• The Future of Behavioral Economics in Antitrust Jurisprudence

    …is quite limited, according to an article of this title by Judge Douglas Ginsburg and Derek Moore of Cadwalader that appeared in the most recent Competition Policy International Journal.  This despite the surge of scholarship on the subject in legal journals over the last decade shown in the following table:

    Ginsburg & Moore fault the failure of behavioral economics to provide neat rules of decision in particular cases for its lagging incorporation into judicial opinions.  But it is really the lack of a particular kind of rule in behavioral economics that they find so disagreeable to modern antitrust jurisprudence — namely, the kind of rule that exonerates broad categories of business conduct and narrows antitrust law’s scope.  Neoclassical price theory is very good at providing such rules, and consequently has been embraced by “a Supreme Court [that] has labored for more than 30 years to reign in and rationalize antitrust law.”

    Yet even in the face of this project, there may be a role for behavioral economics in lower court practice for the savvy attorney.  Recent Supreme Court cases invite lower courts to examine the plausibility of the claims made in antitrust cases at the very beginning, even before any evidence has been gathered and put before the court.  Under these precedents, neoclassical theory is often employed to show that accused conduct could not be harmful to consumers in an efficient market, and antitrust cases are increasingly dismissed at the outset on such grounds.  But behavioral economics is excellent above all else in showing where the efficient market hypothesis breaks down.  By providing concrete reasons why the assumptions of neoclassical price theory may not obtain in a particular case, behavioral economics may open the door to allowing a case to proceed to the point where evidence may be gathered to show that accused conduct is harmful in the real world.

    With great respect to Judge Ginsburg, though I agree that behavioral economics is unlikely to generate broad-brush rules of the sort that the Supreme Court has found so salutary in neoclassical price theory, its potential to negate such rules could make it a force to be reckoned with yet in the actual practice of antitrust law.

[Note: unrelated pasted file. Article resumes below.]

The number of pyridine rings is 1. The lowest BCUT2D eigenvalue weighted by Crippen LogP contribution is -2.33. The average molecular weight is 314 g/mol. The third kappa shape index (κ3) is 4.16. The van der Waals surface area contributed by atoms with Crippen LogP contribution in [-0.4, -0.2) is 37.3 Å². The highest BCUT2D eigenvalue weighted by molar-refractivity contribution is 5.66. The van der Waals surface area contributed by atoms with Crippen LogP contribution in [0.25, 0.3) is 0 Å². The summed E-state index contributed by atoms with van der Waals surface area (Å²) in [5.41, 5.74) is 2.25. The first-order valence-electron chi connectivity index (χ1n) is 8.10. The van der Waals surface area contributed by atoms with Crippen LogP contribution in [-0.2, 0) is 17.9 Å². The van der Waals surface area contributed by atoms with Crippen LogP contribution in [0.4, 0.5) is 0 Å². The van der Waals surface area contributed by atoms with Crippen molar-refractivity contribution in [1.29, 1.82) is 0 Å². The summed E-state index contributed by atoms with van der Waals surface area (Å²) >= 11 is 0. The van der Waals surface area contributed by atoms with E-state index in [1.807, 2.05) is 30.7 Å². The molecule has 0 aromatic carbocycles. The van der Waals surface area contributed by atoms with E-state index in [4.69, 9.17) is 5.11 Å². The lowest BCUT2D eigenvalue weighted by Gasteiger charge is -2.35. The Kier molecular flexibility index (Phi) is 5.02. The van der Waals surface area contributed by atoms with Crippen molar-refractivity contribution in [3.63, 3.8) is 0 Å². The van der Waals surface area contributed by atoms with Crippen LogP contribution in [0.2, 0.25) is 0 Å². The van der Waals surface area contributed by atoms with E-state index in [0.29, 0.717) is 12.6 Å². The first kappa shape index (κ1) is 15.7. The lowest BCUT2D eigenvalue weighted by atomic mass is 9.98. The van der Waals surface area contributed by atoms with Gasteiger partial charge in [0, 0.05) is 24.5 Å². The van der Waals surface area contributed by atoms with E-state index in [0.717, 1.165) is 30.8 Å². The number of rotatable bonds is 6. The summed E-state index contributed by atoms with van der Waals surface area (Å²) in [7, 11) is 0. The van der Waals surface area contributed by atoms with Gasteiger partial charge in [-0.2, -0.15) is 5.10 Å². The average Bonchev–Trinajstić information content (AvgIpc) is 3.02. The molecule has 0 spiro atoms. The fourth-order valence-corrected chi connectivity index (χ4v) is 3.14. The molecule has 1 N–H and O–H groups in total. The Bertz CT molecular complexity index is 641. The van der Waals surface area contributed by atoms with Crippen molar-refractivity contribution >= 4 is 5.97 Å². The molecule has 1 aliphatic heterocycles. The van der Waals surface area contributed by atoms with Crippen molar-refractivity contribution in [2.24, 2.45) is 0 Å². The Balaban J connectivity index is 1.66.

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    • I follow only a couple of legal blogs and that occasionally. I was unaware the EMH was being used as defense in antitrust cases. It would certainly seem like a bit of circular logic that, if bought into, would insulate business from almost any decision they made. At this point, you would think you could just hold up a big card that said “See financial crisis 2007-2010” to have the EMH theory dismissed. (Ok, judges have no sense of humor so say the same thing, just longer in a 3 page brief.)


    • The problem with antitrust economics based on the EMH is that it cannot be disproven. Economists will argue that anything the market does is proof of the efficiency of markets (one can always find some “rationality” and market discipline in any set of actions). Because rationality and profit seeking and planning are PART of every business decision, there will always be a strong empirical/expert case for competition (looked at from the outside) even when the parties are actually and admittedly colluding (a lesson learned from litigating cases where liability was at first denied until there were guilty pleas and sometimes even after that).

      Until antitrust law realizes that economic analysis is a tool, not an end, a great deal of behavior that is socially harmful will be allowed and indeed, celebrated.